One of the most shocking statistics about living as a homeless person is that it cuts your life expectancy quite literally in half.
That means that while most people living in the UK in the 2020s can expect to enjoy life well into their 80s, a homeless man or woman could be as young as just 46 when their life ends.
“These people are dying years too early and that is why we have been doing a lot of work to see what we can do to offer support,” says our Nurse Consultant Helen Smith.
As a Nurse Consultant, Helen is qualified to make independent decisions on medical issues and manage her own case load, both within our In Patient Centre and also as part of our Community team, which supports patients in their own homes.
And as part of that community remit, she has a particular interest in the needs and complex issues of people facing the end of life when they have no home in the way that most people would recognise.
Helen originally met with organisations like Sheffield’s homeless charity the Archer Project, exploring ways that palliative care could be offered to people living, for whatever reason, beyond the fringes of society.
“We were looking at what the barriers to receiving support were and that’s when I discovered that the average age of death for a homeless person is 46,” Helen says.
“What we were originally hoping was that we would be able to get funding to have two specialist palliative care beds within a hostel.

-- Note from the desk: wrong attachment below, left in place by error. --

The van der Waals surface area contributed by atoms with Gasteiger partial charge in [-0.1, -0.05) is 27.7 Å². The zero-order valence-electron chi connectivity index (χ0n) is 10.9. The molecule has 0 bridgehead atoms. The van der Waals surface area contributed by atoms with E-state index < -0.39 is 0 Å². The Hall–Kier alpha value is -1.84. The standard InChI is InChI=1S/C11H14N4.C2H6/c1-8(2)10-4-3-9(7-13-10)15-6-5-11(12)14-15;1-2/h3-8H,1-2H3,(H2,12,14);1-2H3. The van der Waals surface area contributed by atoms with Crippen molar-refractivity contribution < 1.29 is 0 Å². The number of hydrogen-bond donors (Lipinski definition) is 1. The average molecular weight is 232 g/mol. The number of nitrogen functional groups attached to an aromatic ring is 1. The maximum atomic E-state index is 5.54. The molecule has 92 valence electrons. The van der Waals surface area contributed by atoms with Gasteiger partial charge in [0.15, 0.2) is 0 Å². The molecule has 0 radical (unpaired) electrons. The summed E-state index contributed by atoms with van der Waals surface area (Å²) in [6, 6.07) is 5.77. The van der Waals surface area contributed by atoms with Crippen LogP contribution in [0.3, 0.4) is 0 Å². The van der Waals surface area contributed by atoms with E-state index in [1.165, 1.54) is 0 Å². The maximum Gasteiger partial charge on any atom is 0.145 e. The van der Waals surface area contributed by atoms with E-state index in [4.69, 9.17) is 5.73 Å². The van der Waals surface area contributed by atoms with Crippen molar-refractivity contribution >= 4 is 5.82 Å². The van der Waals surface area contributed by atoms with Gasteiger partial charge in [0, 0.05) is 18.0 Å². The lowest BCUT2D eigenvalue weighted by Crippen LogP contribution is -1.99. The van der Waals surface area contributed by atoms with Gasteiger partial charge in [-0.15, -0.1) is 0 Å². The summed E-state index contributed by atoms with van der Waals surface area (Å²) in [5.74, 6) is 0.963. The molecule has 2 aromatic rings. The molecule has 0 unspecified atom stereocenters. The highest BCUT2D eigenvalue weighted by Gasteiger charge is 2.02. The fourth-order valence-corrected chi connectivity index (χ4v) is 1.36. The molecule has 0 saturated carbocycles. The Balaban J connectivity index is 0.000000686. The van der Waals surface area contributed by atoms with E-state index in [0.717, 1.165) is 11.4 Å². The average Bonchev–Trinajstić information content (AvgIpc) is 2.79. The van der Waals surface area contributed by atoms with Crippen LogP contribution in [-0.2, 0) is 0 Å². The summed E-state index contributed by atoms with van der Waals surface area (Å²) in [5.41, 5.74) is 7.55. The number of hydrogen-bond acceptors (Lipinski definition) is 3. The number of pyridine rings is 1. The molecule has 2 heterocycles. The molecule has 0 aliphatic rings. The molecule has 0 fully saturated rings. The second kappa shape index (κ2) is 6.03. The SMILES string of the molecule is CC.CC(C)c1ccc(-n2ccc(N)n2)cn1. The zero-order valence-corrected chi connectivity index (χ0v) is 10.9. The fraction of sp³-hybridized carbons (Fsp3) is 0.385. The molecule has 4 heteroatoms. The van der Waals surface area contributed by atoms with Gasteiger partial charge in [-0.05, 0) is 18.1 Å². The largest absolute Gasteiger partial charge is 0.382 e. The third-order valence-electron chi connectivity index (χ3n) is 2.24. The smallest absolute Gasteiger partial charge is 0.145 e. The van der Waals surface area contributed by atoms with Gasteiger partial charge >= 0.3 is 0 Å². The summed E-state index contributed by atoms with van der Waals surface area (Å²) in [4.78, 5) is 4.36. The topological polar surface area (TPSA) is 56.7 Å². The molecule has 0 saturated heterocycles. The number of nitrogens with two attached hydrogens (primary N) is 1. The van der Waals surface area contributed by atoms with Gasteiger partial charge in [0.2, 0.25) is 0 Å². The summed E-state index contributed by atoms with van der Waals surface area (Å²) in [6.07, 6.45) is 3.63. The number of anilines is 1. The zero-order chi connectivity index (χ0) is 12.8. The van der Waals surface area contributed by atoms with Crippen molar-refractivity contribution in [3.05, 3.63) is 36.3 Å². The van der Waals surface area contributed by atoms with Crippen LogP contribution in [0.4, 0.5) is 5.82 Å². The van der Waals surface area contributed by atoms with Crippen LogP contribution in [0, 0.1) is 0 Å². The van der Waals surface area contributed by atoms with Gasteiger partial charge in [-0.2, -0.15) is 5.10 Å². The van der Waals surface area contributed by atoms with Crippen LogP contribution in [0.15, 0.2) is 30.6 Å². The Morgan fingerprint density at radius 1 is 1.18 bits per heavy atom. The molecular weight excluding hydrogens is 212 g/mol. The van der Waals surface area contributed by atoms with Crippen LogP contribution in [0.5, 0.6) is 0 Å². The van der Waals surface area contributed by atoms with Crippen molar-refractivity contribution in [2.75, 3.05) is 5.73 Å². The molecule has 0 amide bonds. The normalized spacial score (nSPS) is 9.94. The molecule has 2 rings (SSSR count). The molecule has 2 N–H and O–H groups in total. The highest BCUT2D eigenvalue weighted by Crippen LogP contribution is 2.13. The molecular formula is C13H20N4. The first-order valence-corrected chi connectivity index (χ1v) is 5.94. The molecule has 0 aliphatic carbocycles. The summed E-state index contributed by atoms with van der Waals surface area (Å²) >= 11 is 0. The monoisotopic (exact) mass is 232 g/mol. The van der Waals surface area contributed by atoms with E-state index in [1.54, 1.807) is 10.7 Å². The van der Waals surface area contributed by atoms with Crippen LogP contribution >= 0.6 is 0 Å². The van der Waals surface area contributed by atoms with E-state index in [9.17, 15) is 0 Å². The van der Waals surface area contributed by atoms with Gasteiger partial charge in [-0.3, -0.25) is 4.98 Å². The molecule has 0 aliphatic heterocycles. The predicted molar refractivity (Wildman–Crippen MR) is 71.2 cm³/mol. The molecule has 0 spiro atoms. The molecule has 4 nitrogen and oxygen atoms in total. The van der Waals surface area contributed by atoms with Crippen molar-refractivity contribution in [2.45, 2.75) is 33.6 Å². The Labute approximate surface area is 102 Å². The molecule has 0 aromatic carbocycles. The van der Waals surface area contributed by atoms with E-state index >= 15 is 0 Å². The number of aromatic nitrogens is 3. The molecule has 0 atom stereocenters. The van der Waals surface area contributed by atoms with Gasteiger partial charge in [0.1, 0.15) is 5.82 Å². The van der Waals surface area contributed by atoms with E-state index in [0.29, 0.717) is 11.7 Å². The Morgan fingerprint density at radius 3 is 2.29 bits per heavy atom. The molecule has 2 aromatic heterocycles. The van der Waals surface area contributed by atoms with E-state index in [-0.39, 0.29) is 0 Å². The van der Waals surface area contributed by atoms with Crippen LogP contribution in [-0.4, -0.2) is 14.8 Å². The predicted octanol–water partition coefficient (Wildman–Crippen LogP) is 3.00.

“The problem is that the general way of approaching palliative care might not work for them because it means taking them out of their environment, the place where they feel comfortable.”
That idea was halted by the pandemic but in recent months Helen has been part of a team exploring other ways of reaching out to the homeless and offering effective levels of palliative support.
“We are having a series of sessions looking at how we can improve knowledge of palliative care for homeless individuals,” she explains.
“We have hospitals involved, housing experts, nurses and district nurses and GPs, with the idea being that we will have a community practice offering better links.
“One of the big issues at the moment is that homeless services are quite fragmented and what we need is better recognition of how people can refer in, making sure there is a clear pathway into health care services and making sure we can adapt our practices to meet their needs because this is a very different client group but one that very much needs our support.
“I remember that probably the first homeless person I met was in his 40s and he did have cancer - and that’s what made me feel we should be doing it better.
“It’s challenging work and I think you have got to be fairly robust - and you have to have a thick skin!
“You have to accept too that this is how this person is living and this is where they are so you need some life experience and understanding that you are not going to be able to change the person but you are going to have to offer them support wherever they are and that can be difficult.
“Building trust is a big thing too and then all you can hope is that you will do your best for them, just as we would for any other patient.
“There is a real call for this sort of service but the real difficulty is that we don’t know how many people we are missing and how many people have died without the support we could have offered.”